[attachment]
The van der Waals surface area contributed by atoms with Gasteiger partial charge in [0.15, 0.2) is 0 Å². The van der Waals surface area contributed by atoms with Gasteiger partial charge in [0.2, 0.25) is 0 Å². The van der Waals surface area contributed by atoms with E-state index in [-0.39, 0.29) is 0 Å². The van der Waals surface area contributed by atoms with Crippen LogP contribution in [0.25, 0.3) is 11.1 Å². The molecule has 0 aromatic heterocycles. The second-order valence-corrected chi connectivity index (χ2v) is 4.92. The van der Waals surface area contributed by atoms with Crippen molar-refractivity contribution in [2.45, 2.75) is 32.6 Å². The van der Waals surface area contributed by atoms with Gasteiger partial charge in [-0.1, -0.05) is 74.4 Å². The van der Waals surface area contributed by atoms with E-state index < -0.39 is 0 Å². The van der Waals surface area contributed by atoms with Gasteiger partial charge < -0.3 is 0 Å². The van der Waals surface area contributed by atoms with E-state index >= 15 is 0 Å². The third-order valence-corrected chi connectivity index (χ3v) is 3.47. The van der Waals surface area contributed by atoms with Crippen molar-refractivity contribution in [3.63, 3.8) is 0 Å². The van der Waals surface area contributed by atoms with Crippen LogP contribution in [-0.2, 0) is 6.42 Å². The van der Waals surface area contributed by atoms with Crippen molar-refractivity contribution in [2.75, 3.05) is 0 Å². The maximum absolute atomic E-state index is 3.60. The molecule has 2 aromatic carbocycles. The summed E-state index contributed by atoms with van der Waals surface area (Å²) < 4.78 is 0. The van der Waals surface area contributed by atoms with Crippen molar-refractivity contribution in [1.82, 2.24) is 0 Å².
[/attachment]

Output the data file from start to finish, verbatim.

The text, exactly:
The van der Waals surface area contributed by atoms with Gasteiger partial charge in [0.15, 0.2) is 0 Å². The van der Waals surface area contributed by atoms with Gasteiger partial charge in [0.2, 0.25) is 0 Å². The van der Waals surface area contributed by atoms with E-state index in [-0.39, 0.29) is 0 Å². The van der Waals surface area contributed by atoms with Crippen LogP contribution in [0.25, 0.3) is 11.1 Å². The molecule has 0 aromatic heterocycles. The second-order valence-corrected chi connectivity index (χ2v) is 4.92. The van der Waals surface area contributed by atoms with Crippen molar-refractivity contribution in [2.45, 2.75) is 32.6 Å². The van der Waals surface area contributed by atoms with Gasteiger partial charge in [-0.1, -0.05) is 74.4 Å². The van der Waals surface area contributed by atoms with E-state index < -0.39 is 0 Å². The van der Waals surface area contributed by atoms with Gasteiger partial charge < -0.3 is 0 Å². The van der Waals surface area contributed by atoms with E-state index >= 15 is 0 Å². The third-order valence-corrected chi connectivity index (χ3v) is 3.47. The van der Waals surface area contributed by atoms with Crippen molar-refractivity contribution in [3.63, 3.8) is 0 Å². The van der Waals surface area contributed by atoms with Crippen LogP contribution in [-0.2, 0) is 6.42 Å². The van der Waals surface area contributed by atoms with Crippen molar-refractivity contribution in [2.75, 3.05) is 0 Å². The maximum absolute atomic E-state index is 3.60. The molecule has 2 aromatic carbocycles. The summed E-state index contributed by atoms with van der Waals surface area (Å²) < 4.78 is 0. The van der Waals surface area contributed by atoms with Crippen molar-refractivity contribution in [1.82, 2.24) is 0 Å².